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GIVINIG THE MEMBERSHIP A PROPER NOTICE FOR A MEETING

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yoram kahana
Sat 6/1/2019 4:30 PM

 

Our Association's bylaw says this about giving notice for a meeting:

"Section 9.4.  Notice of Meetings.

Notice of any Membership Meeting, specifying the date, time and location thereof,

shall be given to each member by written notice sent by first class mail or by electronic transmission

 (including facsimile, e-mail and text message) at least ten days in advance.  "

 

 The secretary sent out an email notice to all members , but only seven days before the meeting.

When challenged, the excuse was that the meeting was included in the two week calendar that

goes out, also by email, to all members. This calendar went out two weeks before the meeting date.

The calendar lists all our activities for a two week period,on one page, divided in 14,  each day in a box,

with the briefest mention of each activity [space...].

The box for May 10 had:

---------------------------------------------

May 10

11 AM :  Candidates' Forum ( Association's Office)

1 PM Lunch ( Association's Office)

-------------------------------------------------------------

Was this calendar listing a proper notice as required by the bylaw?

 

Thank you

 

Yoram

 

 

 
 
 
 
 
yoram kahana
Sat 6/1/2019 4:30 PM

 

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This is pretty much a judgment call - and the call can only be made by the association members at the next meeting.

Soon as the meeting is called to order, anyone can raise a point of order that the meeting is not proper because of the inadequate notice.  After the chair rules, an appeal will lead to a majority vote on whether the notice was adequate or not. See RONR, page 247ff, for the details of how this is processed. .

Edited by jstackpo

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Agreeing with Dr. Stackpole, this is a decision only your organization can make based on the way your membership interprets the bylaws. It's a judgment call. However, in my personal opinion, the inclusion in the two-week calendar did not satisfy the notice requirement. Since I'm not a member of your organization, my opinion doesn't count for much. It is the opinion of your membership that counts.

Question: what is the custom in your organization of sending the notice of meetings? Is what happened this time a regular occurrence or are the notices usually sent in proper form at least 10 days prior to the meeting?

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I agree with the spirit of the two answers above, but I'm stumped as to how there can be a judgment call whether this particular calendar entry provided notice of a meeting, given that, so far as I can tell, there is no mention of a meeting. I see a Candidate Forum and a lunch. I don't see how that can possibly constitute notice of a meeting.

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3 hours ago, Joshua Katz said:

I agree with the spirit of the two answers above, but I'm stumped as to how there can be a judgment call whether this particular calendar entry provided notice of a meeting, given that, so far as I can tell, there is no mention of a meeting. I see a Candidate Forum and a lunch. I don't see how that can possibly constitute notice of a meeting.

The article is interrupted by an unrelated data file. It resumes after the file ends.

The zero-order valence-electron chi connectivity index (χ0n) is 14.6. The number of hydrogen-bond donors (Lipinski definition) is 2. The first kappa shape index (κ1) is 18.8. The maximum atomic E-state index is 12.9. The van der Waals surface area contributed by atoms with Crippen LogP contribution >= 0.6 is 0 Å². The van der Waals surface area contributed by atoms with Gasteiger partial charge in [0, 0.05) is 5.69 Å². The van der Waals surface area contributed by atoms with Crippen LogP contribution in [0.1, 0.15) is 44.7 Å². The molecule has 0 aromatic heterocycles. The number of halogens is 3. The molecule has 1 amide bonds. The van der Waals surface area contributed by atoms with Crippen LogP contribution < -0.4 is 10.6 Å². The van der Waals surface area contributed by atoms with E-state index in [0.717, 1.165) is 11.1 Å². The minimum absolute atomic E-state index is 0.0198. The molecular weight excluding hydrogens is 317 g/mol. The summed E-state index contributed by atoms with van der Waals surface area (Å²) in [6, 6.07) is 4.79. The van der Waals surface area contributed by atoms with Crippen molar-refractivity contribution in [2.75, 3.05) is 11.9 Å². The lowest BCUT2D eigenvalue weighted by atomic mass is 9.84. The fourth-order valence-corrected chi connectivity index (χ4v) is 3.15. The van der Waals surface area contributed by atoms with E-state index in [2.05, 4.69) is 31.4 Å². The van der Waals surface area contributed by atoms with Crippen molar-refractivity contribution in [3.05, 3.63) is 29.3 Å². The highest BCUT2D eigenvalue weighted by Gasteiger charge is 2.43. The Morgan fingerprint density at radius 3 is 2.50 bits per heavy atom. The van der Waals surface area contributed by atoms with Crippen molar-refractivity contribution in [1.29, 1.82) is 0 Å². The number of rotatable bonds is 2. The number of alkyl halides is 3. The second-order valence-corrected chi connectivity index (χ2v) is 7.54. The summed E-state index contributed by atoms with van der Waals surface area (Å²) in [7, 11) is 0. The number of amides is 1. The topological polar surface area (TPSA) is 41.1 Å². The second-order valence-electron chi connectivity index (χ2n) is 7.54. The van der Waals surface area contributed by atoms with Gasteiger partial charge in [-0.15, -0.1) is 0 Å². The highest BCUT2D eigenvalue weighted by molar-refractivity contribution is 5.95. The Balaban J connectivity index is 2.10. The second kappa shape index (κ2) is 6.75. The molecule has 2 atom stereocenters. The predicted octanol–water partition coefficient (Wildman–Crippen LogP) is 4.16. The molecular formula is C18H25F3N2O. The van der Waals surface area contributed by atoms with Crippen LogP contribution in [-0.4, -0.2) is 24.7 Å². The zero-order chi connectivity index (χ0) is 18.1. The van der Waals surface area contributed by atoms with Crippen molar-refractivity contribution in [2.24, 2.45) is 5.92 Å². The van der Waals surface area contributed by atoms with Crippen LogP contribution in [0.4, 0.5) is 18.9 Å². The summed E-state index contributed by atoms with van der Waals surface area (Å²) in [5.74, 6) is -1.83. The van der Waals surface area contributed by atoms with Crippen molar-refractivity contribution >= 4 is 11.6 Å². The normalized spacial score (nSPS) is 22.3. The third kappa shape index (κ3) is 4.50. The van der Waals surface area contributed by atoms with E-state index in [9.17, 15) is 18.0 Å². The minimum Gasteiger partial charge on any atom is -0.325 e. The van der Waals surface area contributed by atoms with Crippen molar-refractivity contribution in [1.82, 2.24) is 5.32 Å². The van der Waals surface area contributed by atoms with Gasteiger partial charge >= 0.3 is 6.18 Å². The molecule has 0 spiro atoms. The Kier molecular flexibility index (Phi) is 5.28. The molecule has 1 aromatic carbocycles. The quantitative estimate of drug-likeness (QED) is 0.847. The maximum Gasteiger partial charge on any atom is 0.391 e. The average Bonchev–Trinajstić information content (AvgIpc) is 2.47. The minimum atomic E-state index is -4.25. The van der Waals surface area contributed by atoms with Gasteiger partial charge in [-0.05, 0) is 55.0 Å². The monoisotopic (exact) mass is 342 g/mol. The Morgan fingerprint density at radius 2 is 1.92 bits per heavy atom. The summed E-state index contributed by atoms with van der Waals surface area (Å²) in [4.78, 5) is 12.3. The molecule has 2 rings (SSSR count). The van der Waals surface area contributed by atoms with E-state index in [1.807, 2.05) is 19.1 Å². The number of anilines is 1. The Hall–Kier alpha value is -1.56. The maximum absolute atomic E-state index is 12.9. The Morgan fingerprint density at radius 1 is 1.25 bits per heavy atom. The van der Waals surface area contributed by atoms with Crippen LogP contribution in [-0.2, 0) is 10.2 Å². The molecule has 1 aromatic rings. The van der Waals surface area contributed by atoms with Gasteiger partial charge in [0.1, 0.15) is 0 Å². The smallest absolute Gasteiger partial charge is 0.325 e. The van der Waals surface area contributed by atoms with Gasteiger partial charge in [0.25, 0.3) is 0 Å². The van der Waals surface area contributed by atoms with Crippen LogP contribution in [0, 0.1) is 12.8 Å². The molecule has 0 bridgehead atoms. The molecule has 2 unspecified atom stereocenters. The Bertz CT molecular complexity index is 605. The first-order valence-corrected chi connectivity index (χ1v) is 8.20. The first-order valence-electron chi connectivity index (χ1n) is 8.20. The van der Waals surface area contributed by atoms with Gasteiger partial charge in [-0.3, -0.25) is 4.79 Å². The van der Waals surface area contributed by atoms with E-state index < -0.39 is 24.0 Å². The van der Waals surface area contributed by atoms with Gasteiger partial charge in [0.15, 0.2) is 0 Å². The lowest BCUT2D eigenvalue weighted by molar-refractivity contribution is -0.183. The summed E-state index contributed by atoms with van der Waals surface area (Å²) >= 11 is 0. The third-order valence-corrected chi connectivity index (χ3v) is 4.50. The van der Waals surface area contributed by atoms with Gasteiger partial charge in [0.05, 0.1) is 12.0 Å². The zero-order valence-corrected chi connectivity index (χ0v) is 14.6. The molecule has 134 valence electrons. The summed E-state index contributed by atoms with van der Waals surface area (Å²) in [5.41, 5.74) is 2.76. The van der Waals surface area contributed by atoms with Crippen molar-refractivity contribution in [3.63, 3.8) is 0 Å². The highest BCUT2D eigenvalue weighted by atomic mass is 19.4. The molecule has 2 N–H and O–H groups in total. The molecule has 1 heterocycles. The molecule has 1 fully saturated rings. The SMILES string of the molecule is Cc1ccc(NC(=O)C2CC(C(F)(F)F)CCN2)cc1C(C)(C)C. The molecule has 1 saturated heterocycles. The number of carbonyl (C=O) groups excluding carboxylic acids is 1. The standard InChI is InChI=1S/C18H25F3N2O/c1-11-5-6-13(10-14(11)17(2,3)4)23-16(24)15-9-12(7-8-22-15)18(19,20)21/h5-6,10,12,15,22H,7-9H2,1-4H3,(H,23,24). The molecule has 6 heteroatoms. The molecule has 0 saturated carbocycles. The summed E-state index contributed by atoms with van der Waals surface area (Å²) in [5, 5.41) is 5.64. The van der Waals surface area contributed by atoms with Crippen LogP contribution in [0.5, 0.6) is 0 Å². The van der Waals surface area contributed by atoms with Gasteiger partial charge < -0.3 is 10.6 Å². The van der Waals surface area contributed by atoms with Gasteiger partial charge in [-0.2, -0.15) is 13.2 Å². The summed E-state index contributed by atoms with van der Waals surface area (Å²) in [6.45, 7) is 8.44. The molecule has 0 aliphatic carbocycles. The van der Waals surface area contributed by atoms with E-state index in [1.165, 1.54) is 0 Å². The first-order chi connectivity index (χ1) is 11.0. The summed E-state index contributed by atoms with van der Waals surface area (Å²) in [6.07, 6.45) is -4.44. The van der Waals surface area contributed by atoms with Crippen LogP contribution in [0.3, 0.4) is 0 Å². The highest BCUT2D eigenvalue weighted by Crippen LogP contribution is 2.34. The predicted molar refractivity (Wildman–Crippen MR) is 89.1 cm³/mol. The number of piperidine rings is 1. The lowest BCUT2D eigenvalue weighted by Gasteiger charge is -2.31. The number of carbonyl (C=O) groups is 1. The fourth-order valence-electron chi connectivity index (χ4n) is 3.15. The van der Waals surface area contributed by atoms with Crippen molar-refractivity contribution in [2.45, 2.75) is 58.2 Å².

:And I didn't see a location listed, which is one of the requirements.

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Guest Zev

I am a little bit worried that if the "Candidate's Forum" at 11 A.M. was the meeting in question, if the majority decide that seven days were enough notice then the absent members may be deprived of some valuable information that may affect their choices whenever the election rolls around and the result may leave some unhappy.  My suggestion would be to schedule another meeting with the ten days notice, if possible.

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The calendar listing appears to have been proper notice for the Candidates’ Forum and the Lunch, but it does not appear that either of these is intended to constitute a regular or special meeting of the membership convened for the purpose of transacting business.

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Since the secretary did, apparently, send out the usual meeting notice, in the usual form, I'd say that it, and not the newsletter, was intended to be the actual notice of the meeting.  But since it was not sent 10 days in advance, it was not a proper meeting notice, presuming I understand the bylaws language.

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Guest JCE

What is Robert's Rules of Order on Special Meeting notices. They are not spelled out in our CC&R's or By-Laws.

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24 minutes ago, Guest JCE said:

What is Robert's Rules of Order on Special Meeting notices. They are not spelled out in our CC&R's or By-Laws.

For starters, special meetings cannot be held at all unless authorized by the bylaws. The provision authorizing special meetings should specify who may call a special meeting and how much notice is required. As to the contents of the notice, the notice must include the “time, place, and purpose of the meeting, clearly and specifically describing the subject matter of the motions or items of business to be brought up.” (RONR, 11th ed., pg. 91) See RONR, 11th ed, pgs. 91-93 for more information.

For future reference, please post a new question as a new topic, even if there is an existing topic on a similar subject.

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